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Holiday Blues

Is it normal to experience “holiday blues”? What are the reasons?

The “holiday blues” is a common phenomenon when people feel stressed or overwhelmed nearing the festive season, which starts towards year-end. The absence of close connections may be especially difficult to cope with during the season of gatherings. Societal expectations that surround the festive season and what it "should" feel like may create a sense of burden, as we find ourselves caught up in giving gifts as well as the constant socialising. People may feel a sense of loss and end up becoming withdrawn or isolated. The end of the year is also a time when people look back on their accomplishments in the past year and decide about resolutions for the new year. People who are highly self-critical or already depressed may feel worse during this time if they rate themselves lower in their accomplishments than others would, or blame themselves for not meeting their own or others' expectations.

What can one do to minimise the holiday blues?

Set realistic expectations. You can reframe your beliefs about what the holidays “should” be like. For instance, you don’t need to feel like you must stay in a gathering from start to finish. Tell yourself that it is ok to leave early if you feel uncomfortable. Set firm boundaries. Set clear limits about what you are able and willing to do, whether that means declining some invitations, setting your spending budget or choosing to focus on meaningful experiences rather than expense (e.g. spending time with your loved ones or making your own gifts).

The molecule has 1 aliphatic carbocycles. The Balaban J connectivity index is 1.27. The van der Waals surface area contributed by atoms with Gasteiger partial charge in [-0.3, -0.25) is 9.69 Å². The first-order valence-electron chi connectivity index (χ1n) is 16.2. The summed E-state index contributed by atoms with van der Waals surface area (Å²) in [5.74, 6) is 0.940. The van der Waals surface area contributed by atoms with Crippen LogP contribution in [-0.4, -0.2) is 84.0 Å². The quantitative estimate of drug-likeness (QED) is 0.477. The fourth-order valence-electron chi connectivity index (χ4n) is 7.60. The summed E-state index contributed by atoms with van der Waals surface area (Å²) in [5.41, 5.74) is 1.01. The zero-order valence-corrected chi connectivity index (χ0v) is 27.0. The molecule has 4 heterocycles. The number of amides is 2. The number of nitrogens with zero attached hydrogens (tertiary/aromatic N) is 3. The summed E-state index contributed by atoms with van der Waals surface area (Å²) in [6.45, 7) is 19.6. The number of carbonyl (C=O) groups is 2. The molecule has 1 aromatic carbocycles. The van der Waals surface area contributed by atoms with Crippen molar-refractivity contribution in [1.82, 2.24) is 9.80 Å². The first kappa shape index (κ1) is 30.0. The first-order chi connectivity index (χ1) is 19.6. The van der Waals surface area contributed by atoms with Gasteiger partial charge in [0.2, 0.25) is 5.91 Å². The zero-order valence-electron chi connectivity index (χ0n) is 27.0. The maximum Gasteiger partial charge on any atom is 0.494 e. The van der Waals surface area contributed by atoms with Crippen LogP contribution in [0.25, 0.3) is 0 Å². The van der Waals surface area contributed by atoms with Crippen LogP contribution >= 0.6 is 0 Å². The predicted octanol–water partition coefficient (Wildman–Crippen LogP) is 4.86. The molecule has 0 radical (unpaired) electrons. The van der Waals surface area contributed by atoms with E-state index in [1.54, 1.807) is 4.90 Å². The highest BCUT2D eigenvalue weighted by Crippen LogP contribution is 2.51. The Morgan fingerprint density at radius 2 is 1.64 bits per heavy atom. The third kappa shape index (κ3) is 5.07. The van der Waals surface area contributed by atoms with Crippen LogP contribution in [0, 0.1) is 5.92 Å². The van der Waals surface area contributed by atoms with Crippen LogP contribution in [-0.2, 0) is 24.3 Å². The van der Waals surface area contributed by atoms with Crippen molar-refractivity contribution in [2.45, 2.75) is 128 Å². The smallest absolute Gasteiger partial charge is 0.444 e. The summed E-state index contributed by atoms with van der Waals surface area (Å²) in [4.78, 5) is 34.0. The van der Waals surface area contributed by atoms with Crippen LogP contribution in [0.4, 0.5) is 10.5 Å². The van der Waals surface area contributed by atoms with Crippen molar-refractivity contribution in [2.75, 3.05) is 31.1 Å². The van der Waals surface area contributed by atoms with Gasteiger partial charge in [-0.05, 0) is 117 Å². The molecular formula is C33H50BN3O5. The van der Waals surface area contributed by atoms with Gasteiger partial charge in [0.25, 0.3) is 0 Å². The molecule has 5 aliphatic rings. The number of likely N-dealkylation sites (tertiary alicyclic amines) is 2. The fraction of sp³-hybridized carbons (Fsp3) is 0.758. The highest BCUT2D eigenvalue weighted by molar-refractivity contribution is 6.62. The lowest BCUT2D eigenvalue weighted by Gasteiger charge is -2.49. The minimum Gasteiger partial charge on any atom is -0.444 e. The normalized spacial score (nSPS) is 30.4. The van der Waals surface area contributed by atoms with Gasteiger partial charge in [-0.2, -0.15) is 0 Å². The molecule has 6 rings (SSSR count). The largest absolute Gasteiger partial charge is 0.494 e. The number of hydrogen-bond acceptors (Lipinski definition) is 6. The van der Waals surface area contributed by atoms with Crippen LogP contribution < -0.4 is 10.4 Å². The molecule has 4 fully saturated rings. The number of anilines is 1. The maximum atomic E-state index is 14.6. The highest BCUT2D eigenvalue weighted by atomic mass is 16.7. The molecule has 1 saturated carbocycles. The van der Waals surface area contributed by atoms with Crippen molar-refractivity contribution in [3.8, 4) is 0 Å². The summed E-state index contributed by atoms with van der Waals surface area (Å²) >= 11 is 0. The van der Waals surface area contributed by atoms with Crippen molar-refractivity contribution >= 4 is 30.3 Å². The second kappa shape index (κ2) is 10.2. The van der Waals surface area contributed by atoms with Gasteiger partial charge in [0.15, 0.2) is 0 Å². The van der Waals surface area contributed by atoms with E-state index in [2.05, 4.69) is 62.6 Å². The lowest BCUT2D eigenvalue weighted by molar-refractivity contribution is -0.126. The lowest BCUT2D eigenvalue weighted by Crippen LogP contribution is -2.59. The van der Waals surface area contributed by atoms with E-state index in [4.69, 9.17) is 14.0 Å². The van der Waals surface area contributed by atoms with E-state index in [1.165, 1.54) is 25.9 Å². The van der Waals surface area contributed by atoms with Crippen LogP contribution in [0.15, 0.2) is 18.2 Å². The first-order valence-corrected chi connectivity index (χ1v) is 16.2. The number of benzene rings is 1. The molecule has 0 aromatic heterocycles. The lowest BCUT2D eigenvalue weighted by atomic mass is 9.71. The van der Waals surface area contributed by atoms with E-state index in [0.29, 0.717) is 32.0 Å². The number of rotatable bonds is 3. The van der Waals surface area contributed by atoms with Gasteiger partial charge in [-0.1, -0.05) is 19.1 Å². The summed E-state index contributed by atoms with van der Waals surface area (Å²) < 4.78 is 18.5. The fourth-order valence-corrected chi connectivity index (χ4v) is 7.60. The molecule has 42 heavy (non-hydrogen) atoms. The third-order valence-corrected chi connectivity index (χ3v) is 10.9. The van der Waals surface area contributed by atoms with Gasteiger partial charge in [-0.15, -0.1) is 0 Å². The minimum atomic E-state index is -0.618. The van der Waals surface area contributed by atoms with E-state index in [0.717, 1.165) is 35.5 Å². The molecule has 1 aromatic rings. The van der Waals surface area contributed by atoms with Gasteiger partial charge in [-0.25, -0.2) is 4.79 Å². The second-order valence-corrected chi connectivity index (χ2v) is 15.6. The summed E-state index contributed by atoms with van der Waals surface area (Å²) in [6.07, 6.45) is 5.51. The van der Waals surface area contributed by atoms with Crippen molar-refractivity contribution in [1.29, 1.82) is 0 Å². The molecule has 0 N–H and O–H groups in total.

Make connections. Meet up with your friends face-to-face instead of communicating through social media. Volunteering at animal shelters, attending community or faith-based events can be good ways of staying connected with others and giving you a sense of purpose.

Minimise rumination. Going over your problems repeatedly does not lead to clear plans about how to solve them. Focus on the reasons why things did not happen instead of dwelling on your shortcomings. Set small, specific and manageable goals.

Keep your own well-being in mind. Self-care is important, including eating and drinking in moderation (as alcohol can worsen a depressed mood), exercising (shown to reduce symptoms of stress and anxiety) and having enough sleep.

Remember that you have a choice. Making a list of reasons why you should or should not engage in certain holiday traditions or gatherings can help to remind yourself that you do have a choice.

How do I know when my holiday blues may have crossed the line, and when professional help is needed? Where should I seek help?

The holiday blues are usually temporary, but it is important to identify when these feelings of low mood have crossed into clinical depression, which is characterised by several of these symptoms – an overall persistent feeling of sadness, loss of interest and pleasure, changes in sleep and appetite, low energy, difficulties with concentration, feelings of worthlessness or guilt and thoughts of ending your life. Clinical depression also impairs daily functioning. For these symptoms, it is often helpful and necessary to seek professional help. You may want to visit a General Practitioner (GP) or your nearest family service centre for more information or to get a referral.

 

 

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